Vitamin B12 deficiency: The sign in your walk that could signal you lack the vitamin

Vitamin B12’s impact on the body cannot be overstated – it helps keep the body’s nerve and blood cells healthy and helps make DNA, the genetic material in all cells. In fact, its importance is writ large in reported cases of B12 deficiency, which show an extensive array of symptoms. Given the wide spectrum of possible symptoms, the condition can be overlooked or confused with something else.


  • Vitamin B12 deficiency symptoms: Sensation affecting mobility a sign

One distinct symptom associated with a vitamin B12 deficiency, however, is difficulty walking, according to Harvard Health.

It may affect your balance and coordination, making you more prone to falling.

The symptom is usually the result of being deficient in the vitamin for some time and may signal the deficiency has caused damage to your nervous system. 

This symptom is often seen in undiagnosed B12 deficiency in the elderly, as people over the age of 60 are more prone to a B12 deficiency,  according to research. 

However, preventing or treating deficiencies in this group may improve mobility. 

Strengthening the association, the symptom has also been observed in young people who have a severe, untreated deficiency.

Other symptoms of a B12 deficiency include:

  • A pale yellow tinge to your skin
  • A sore and red tongue (glossitis)
  • Mouth ulcers
  • Pins and needles (paraesthesia)
  • Disturbed vision
  • Irritability
  • Depression
  • Changes in the way you think, feel and behave
  • A decline in your mental abilities, such as memory, understanding and judgement (dementia)

As the NHS explains, you should see a GP if you’re experiencing symptoms of vitamin B12 deficiency because these conditions can often be diagnosed based on your symptoms and the results of a blood test.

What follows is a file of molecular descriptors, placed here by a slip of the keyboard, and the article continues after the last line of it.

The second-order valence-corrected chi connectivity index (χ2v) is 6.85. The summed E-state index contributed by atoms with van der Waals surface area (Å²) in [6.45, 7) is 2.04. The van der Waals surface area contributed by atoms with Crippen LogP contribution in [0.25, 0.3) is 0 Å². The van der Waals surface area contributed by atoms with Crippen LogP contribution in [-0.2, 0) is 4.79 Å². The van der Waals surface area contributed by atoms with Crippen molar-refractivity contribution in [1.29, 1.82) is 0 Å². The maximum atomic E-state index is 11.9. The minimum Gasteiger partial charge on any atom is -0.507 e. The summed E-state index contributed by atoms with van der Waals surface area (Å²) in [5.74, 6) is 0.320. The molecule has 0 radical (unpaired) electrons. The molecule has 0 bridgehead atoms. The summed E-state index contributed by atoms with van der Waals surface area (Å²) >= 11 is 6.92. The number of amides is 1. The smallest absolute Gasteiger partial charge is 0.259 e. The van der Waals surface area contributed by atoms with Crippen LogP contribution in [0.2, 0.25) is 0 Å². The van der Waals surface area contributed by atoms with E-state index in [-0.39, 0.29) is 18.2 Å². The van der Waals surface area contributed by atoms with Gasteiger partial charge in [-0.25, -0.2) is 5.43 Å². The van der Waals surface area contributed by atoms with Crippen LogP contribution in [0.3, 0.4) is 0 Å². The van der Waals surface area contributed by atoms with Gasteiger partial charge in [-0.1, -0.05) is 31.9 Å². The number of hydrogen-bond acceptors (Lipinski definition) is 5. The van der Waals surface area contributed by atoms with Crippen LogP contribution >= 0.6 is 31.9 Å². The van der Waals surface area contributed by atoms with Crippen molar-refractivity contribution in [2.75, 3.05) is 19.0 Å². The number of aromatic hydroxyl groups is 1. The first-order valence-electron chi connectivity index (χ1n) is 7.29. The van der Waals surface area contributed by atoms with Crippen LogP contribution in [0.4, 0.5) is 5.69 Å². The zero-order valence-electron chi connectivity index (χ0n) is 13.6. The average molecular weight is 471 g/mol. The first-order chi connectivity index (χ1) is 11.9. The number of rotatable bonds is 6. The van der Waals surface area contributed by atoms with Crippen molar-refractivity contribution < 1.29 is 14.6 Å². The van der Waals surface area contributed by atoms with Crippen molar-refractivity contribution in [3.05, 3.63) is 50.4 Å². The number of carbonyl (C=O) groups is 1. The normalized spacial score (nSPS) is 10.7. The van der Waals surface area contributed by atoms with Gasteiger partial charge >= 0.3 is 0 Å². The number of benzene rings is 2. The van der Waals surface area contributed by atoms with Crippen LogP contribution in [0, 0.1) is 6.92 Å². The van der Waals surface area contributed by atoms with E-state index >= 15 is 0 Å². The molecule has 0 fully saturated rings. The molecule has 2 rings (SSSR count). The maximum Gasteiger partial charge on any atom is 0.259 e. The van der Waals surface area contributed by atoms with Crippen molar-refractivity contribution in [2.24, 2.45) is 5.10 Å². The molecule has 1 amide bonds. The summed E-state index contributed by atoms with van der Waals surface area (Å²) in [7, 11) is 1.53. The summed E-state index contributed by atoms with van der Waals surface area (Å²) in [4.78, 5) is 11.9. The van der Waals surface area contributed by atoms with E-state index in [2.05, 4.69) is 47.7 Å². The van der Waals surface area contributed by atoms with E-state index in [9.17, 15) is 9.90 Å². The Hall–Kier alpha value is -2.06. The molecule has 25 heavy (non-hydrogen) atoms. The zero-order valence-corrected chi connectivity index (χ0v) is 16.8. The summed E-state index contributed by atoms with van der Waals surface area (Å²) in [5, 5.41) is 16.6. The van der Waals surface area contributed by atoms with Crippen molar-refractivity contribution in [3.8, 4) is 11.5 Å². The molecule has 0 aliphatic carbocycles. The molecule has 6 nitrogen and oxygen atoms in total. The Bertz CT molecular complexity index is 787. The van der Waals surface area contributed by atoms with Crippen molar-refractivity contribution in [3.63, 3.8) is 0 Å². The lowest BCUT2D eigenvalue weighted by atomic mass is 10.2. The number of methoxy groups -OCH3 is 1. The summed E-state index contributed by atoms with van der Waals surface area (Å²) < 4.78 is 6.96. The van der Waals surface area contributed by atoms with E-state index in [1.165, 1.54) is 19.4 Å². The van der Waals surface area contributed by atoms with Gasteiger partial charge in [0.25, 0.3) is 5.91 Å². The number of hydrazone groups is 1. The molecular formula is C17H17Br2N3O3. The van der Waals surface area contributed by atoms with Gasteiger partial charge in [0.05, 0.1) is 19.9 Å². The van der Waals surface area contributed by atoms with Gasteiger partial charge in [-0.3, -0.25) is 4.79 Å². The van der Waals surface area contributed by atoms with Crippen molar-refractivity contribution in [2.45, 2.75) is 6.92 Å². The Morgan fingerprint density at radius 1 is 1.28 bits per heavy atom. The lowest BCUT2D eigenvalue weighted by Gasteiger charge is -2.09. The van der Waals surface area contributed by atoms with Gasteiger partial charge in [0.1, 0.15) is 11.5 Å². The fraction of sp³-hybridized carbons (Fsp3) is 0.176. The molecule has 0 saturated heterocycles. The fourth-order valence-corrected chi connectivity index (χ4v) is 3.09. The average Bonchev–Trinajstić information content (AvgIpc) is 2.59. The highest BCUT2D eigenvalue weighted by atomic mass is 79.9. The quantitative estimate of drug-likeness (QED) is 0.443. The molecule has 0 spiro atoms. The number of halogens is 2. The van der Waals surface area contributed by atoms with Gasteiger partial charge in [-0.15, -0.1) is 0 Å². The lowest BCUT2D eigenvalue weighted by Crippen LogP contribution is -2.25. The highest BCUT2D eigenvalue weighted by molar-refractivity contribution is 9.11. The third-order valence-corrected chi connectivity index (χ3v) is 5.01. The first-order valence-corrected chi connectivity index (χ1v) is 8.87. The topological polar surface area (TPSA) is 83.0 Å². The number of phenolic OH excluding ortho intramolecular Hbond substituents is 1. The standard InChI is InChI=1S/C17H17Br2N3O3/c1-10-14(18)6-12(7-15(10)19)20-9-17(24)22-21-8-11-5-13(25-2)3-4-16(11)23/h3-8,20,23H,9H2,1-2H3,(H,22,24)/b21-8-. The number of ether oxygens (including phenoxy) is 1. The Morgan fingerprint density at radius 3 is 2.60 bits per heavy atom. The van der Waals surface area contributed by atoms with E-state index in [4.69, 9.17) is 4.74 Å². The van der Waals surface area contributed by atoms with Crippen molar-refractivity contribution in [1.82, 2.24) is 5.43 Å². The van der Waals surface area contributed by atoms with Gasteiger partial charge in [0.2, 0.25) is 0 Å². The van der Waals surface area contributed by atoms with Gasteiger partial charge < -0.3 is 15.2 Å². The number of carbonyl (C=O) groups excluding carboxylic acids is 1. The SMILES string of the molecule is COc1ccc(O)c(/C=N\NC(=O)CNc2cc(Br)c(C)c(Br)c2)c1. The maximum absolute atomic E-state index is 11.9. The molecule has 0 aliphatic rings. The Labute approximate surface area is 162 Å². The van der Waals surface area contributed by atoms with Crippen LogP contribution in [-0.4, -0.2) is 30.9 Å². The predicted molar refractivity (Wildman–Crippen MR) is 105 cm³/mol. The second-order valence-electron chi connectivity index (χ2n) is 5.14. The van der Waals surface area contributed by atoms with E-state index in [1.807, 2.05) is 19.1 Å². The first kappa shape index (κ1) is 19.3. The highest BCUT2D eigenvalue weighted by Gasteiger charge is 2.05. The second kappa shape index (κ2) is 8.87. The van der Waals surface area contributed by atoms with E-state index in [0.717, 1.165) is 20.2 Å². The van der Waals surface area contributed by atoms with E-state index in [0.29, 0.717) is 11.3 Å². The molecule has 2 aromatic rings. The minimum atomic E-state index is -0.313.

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It is also important to consult a GP as soon as possible because some long-term complications associated with a B12 deficiency may be irreversible if left untreated wants the health body.

Neurological problems, such as memory loss, for example, may be irreversible if they develop.

How to treat it

The treatment for vitamin B12 depends on what’s causing the condition.

Most people can be easily treated with injections or tablets to replace the missing vitamins, however.


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If your deficiency is caused by pernicious anaemia, an autoimmune disease that prevents the body from making intrinsic factor (a protein made by the stomach and needed to absorb vitamin B12 in the intestine), there are two types of vitamin B12 injections recommended:

  • Hydroxocobalamin
  • Cyanocobalamin

The most common cause of vitamin B12 deficiency in the UK is pernicious anaemia, which is not related to your diet.

If your vitamin B12 deficiency is caused by a lack of the vitamin in your diet, you may be prescribed vitamin B12 tablets to take every day between meals.

As the NHS points out, people who find it difficult to get enough vitamin B12 in their diets, such as those following a vegan diet, may need vitamin B12 tablets for life.

Vitamin B12 can naturally be found in the following foods:

  • Meat
  • Salmon and cod
  • Milk and other dairy products
  • Eggs

If you’re a vegetarian or vegan, or are looking for alternatives to meat and dairy products, there are other foods that contain vitamin B12, however.

According to the NHS, alternative sources include yeast extract, as well as some fortified breakfast cereals and soy products.

“Check the nutrition labels while food shopping to see how much vitamin B12 different foods contain,” advises the health body.

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